Diffuses nature's various pride; and flowers
Innumerable, by the soft south-west
Open'd, and gather'd by religious hands, [ment.
Rebound their sweets from th’ odoriferous pave-
Perpetual fires shine hallow'd on thy altars,
When annual the Carnean feast is held :
The warlike Libyans, clad in armour, lead
The dancel with clanging swords and shields they
The dreadful measure: in the chorus join
Their women, brown but beautiful: such rights
To thee well pleasing. Nor had yet thy votaries,
From Greece transplanted, touch'd Cyrene's banks,
And lands determin’d for their last abodes;
But wander'd through Azilis’ horrid forest
Dispers'd ; when from Myrtusa's craggy brow,
Fond of the maid, auspicious to the city,

Which must hereafter bear her favour’d name,
Thou gracious deign'st to let the fair one view
Her typic people; thou with pleasure taught'st her
To draw the bow, to slay the shaggy lion,
And stop the spreading ruin of the plains.
Happy the nymph, who honour’d by thy passion,
Was aided by thy power the monstrous Python
Durst tempt thy wrath in vain: for dead he fell,
To thy great strength and golden arms unequal.
Iö! while thy unerring hand elanc'd
Another, and another dart; the people
Joyfully repeated Ið! Iö Pean
Elance the dart, Apollo: for the safety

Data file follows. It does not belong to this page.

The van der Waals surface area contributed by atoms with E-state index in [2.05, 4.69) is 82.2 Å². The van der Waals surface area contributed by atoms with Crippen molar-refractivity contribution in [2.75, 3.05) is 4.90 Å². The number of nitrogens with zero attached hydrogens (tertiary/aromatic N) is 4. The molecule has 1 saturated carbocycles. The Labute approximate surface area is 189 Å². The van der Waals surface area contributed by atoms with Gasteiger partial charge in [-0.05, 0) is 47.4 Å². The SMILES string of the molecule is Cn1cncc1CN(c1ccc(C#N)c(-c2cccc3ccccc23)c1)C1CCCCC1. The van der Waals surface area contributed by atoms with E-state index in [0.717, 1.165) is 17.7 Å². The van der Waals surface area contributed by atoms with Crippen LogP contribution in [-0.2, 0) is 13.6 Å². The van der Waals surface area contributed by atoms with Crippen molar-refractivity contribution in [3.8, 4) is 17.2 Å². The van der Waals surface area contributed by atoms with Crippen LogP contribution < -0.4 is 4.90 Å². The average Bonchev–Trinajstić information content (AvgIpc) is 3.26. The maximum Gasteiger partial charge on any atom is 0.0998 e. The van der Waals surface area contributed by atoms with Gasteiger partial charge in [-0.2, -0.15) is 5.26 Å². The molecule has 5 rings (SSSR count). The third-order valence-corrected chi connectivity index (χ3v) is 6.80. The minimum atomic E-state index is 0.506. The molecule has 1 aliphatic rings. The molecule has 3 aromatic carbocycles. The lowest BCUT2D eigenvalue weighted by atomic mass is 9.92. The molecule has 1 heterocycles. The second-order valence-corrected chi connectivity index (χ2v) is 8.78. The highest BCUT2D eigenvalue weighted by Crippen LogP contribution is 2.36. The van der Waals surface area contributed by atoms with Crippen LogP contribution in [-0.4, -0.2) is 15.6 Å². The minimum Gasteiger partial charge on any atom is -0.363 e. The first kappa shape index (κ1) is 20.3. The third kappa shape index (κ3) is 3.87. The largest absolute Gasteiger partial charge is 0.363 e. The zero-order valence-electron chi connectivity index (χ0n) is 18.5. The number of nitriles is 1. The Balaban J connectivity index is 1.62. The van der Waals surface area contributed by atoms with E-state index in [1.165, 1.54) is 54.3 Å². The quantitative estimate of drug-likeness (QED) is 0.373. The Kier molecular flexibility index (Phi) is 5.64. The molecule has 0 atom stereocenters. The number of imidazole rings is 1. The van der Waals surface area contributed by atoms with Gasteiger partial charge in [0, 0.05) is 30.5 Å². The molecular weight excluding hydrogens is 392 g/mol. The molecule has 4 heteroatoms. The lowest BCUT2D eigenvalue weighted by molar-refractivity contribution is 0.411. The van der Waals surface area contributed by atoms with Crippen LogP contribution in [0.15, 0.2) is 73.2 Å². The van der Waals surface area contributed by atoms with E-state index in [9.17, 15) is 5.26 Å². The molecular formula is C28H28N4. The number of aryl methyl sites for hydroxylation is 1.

And health of man, gracious thy mother bore thee.
Envy, thy latest foe, suggested thus:
Like thee I am a power immortal; therefore
To thee dare speak. How canst thou favour partial
Those poets who write little? Wast and great
Is what I love: the far-extended ocean
To a small rivulet I prefer. Apollo
Spurn’d Envy with his foot; and thus the god:
Demon, the head-long current of Euphrates,
Assyrian river, copious runs, but muddy,
And carries forward with his stupid force
Polluting dirt; his torrent still augmenting,
JHis wave still more defil’d ; meanwhile the nymphs
Melissan, sacred and recluse to Ceres,
Studious to have their offerings well receiv'd,
And fit for Heavenly use, from little urns
Pour streams select, and purity of waters.

Iö! Apollo, mighty king, let Envy Ill-judging and verbose, from Lethe's lake Draw tuns unmeasurable; while thy favour Administers to my ambitious thirst The wholesome draught from Aganippe's spring Genuine, and with soft murmurs gently rilling Adown the mountains where thy daughters haunt,



1) ID sweeter sounds adorn my flowing tongue,
Than ever man pronounc'd, or angels sung;
Had I all knowledge, human and divine,
That thought can reach, or science can define;
And had I power to give that knowledge birth,
In all the speeches of the babbling earth;
Did Shadrach's zeal my glowing breast inspire,
To weary tortures, and rejoice in fire;
Or had I faith like that which Israel saw
When Moses gave them miracles and law:
Yet gracious Charity, indulgent guest,
Were not thy power exerted in my breast,
Those speeches would send up unheeded prayer;
That scorn of life would be but wild despair;
A tymbal's sound were better than my voice,
My faith were form, my eloquence were noise,